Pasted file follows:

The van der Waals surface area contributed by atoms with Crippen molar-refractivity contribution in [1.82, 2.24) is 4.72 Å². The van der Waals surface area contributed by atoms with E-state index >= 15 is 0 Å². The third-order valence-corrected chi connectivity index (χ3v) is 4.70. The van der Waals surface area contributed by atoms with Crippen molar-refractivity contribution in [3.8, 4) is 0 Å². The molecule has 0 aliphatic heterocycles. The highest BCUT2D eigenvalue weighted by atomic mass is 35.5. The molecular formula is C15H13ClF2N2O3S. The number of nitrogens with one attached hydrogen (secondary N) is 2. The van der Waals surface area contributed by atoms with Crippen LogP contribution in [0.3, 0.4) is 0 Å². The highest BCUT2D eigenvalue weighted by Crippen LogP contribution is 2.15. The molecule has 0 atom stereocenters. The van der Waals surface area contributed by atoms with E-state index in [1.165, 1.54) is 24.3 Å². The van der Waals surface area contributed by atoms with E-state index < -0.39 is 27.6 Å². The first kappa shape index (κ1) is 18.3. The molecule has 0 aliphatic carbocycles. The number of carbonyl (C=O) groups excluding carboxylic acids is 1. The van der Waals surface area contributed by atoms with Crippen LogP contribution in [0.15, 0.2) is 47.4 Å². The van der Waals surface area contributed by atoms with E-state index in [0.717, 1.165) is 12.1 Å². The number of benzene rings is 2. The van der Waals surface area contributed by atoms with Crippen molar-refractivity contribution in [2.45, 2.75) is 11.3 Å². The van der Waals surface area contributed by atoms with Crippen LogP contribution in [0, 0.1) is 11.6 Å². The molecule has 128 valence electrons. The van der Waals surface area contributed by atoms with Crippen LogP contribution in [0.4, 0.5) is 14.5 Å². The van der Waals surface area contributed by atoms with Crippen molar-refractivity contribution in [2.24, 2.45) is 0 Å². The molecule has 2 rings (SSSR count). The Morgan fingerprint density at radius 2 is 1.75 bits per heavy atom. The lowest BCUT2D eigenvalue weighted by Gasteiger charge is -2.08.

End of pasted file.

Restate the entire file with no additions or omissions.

The van der Waals surface area contributed by atoms with Crippen molar-refractivity contribution in [1.82, 2.24) is 4.72 Å². The van der Waals surface area contributed by atoms with E-state index >= 15 is 0 Å². The third-order valence-corrected chi connectivity index (χ3v) is 4.70. The van der Waals surface area contributed by atoms with Crippen molar-refractivity contribution in [3.8, 4) is 0 Å². The molecule has 0 aliphatic heterocycles. The highest BCUT2D eigenvalue weighted by atomic mass is 35.5. The molecular formula is C15H13ClF2N2O3S. The number of nitrogens with one attached hydrogen (secondary N) is 2. The van der Waals surface area contributed by atoms with Crippen LogP contribution in [0.3, 0.4) is 0 Å². The highest BCUT2D eigenvalue weighted by Crippen LogP contribution is 2.15. The molecule has 0 atom stereocenters. The van der Waals surface area contributed by atoms with E-state index in [1.165, 1.54) is 24.3 Å². The van der Waals surface area contributed by atoms with E-state index < -0.39 is 27.6 Å². The first kappa shape index (κ1) is 18.3. The molecule has 0 aliphatic carbocycles. The number of carbonyl (C=O) groups excluding carboxylic acids is 1. The van der Waals surface area contributed by atoms with Crippen LogP contribution in [0.15, 0.2) is 47.4 Å². The van der Waals surface area contributed by atoms with E-state index in [0.717, 1.165) is 12.1 Å². The number of benzene rings is 2. The van der Waals surface area contributed by atoms with Crippen molar-refractivity contribution in [2.45, 2.75) is 11.3 Å². The van der Waals surface area contributed by atoms with Crippen LogP contribution in [0, 0.1) is 11.6 Å². The molecule has 128 valence electrons. The van der Waals surface area contributed by atoms with Crippen LogP contribution in [0.4, 0.5) is 14.5 Å². The van der Waals surface area contributed by atoms with Crippen molar-refractivity contribution in [2.24, 2.45) is 0 Å². The molecule has 2 rings (SSSR count). The Morgan fingerprint density at radius 2 is 1.75 bits per heavy atom. The lowest BCUT2D eigenvalue weighted by Gasteiger charge is -2.08.